A Defensive Computing Checklist
by Michael Horowitz
I hate printers. So too, does Leo Laporte, who is known as the Tech Guy on the radio. He will not take phone calls about printers.
Background: There are two popular types of printers - those that squirt liquid ink and laser printers that, like a xerox machine, burn a toner (think colored dust) onto the paper. Liquid ink printers are called inkjets, those from HP are called deskjets. All inkjet printers print in color. Laser printers come in black/white or color versions. A laser printer should, in the long run, be more reliable, easier to maintain and cheaper to own and use. An inkjet printer is cheaper to buy. Most inkjets use very small ink cartridges that can not be refilled. A small number of inkjets use a large refillable ink tank. For more see How to Save Money on Your Next Printer: Weighing the Cost of Tank vs. Cartridge Ink by M. David Stone (Nov 2021).
- If you need a printer, you need two.
- A black/white laser printer is an excellent backup printer. Expect to pay about $100 US dollars.
- As a rule the more you pay for a printer the cheaper it will be to operate over the years.
- If you are considering buying an inket printer, maybe don't buy one from Epson. I say that based on these articles: Epson boobytrapped its printers by Cory Doctorow (Aug. 2022) and Citing Danger of 'Ink Spills' Epson Programs End of Life for Some Printers by
Paul Roberts (July 2022).
- If you are considering buying an inket printer, this article Oct 2021 article, Canon sued for disabling scanner when printers run out of ink, from Bleeping Computer shows that without ink, a Canon printer can not even scan, which uses no ink at all. It also would not send a fax, which again, uses no ink. And, without color ink, it will not print in greyscale. These gripes go back to at least 2016.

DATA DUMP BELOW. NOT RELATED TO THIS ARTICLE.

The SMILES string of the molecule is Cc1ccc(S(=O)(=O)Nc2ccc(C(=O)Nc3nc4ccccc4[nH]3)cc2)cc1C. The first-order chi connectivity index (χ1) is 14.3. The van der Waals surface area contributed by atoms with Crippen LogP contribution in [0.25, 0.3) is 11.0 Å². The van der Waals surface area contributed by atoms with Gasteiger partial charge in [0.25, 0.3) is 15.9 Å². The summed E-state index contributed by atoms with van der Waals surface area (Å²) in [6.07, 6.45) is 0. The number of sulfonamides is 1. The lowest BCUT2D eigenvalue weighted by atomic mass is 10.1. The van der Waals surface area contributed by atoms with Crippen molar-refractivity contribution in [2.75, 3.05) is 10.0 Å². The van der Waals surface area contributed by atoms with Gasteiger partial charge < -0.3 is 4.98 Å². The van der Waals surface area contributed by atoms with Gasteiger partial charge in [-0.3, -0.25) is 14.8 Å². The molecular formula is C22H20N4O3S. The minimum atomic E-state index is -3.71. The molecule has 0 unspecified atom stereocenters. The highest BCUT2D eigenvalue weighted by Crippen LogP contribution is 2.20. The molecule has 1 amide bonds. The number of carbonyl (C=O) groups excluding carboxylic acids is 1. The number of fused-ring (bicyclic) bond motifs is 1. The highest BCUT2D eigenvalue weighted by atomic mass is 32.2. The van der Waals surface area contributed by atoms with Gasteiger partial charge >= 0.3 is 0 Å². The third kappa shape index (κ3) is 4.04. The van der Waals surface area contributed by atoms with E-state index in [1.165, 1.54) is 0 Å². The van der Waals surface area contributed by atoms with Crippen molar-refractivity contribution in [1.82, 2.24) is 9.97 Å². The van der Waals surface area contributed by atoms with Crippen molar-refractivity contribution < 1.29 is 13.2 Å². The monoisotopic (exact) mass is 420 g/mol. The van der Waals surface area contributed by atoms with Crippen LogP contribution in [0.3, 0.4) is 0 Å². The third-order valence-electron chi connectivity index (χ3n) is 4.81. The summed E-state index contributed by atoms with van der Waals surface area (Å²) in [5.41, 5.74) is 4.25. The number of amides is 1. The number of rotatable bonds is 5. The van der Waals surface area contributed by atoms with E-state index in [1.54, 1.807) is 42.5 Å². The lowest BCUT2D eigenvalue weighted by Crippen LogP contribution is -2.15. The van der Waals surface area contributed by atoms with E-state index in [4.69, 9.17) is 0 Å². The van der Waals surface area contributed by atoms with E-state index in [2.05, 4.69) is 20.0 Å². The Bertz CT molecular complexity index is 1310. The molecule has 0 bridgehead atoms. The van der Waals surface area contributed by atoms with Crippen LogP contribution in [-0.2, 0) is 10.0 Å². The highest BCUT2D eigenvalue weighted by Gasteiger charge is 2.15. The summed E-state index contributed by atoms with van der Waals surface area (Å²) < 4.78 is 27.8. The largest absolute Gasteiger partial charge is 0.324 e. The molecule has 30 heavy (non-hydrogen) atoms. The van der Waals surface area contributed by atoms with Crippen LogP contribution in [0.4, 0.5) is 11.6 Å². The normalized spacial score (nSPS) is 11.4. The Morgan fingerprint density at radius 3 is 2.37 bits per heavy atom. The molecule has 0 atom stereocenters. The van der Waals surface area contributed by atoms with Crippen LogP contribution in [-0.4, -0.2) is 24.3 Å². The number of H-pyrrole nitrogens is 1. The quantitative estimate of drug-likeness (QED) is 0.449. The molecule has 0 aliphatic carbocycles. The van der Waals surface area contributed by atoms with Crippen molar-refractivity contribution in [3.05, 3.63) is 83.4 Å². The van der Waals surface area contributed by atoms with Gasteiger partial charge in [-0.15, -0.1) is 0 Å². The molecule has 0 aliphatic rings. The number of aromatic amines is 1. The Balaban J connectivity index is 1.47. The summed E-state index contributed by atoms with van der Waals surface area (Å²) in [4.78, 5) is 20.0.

- If you own an HP inkjet printer, or are considering buying one, it is probably best to avoid the HP Instant Ink program as per this article: This Is Why So Many People Hate HP Printers by Julian van der Merwe for SlashGear (Oct. 2022). The ink subscription provides users with ink on an on-demand basis, based on the amount of printing done every month. The printer tracks how many pages are printed and HP automatically sends you ink when the levels are low. HP claims that ink purchased this way is cheaper. It also makes it easy to recycle old ink cartridges. Printers that support the Instant Ink program are often heavily discounted. But ... If you cancel the service HP disables the Instant Ink cartridges you received during the subscription. If you read the fine print, HP does warn about this. Another issue: if the printer can not connect to the Internet, it won't print. Same if there is a problem with the HP Instant Ink account. Some have reported that HP printers fail to recognize a non-Instant Ink cartridge after getting out of the Instant Ink program.
- Some printers support Wi-Fi Direct which is a type of Wi-Fi that allows two devices to directly connect to each other, without needing to be on the same Wi-Fi network. You could unplug your router and this would still work. I mention it here because unless you use this feature, it should be turned off in the printer. At the very least, change the default Wi-Fi network password to something at least 15 characters long. This to prevent the Wi-Fi network created by the printer being used to hack into the LAN.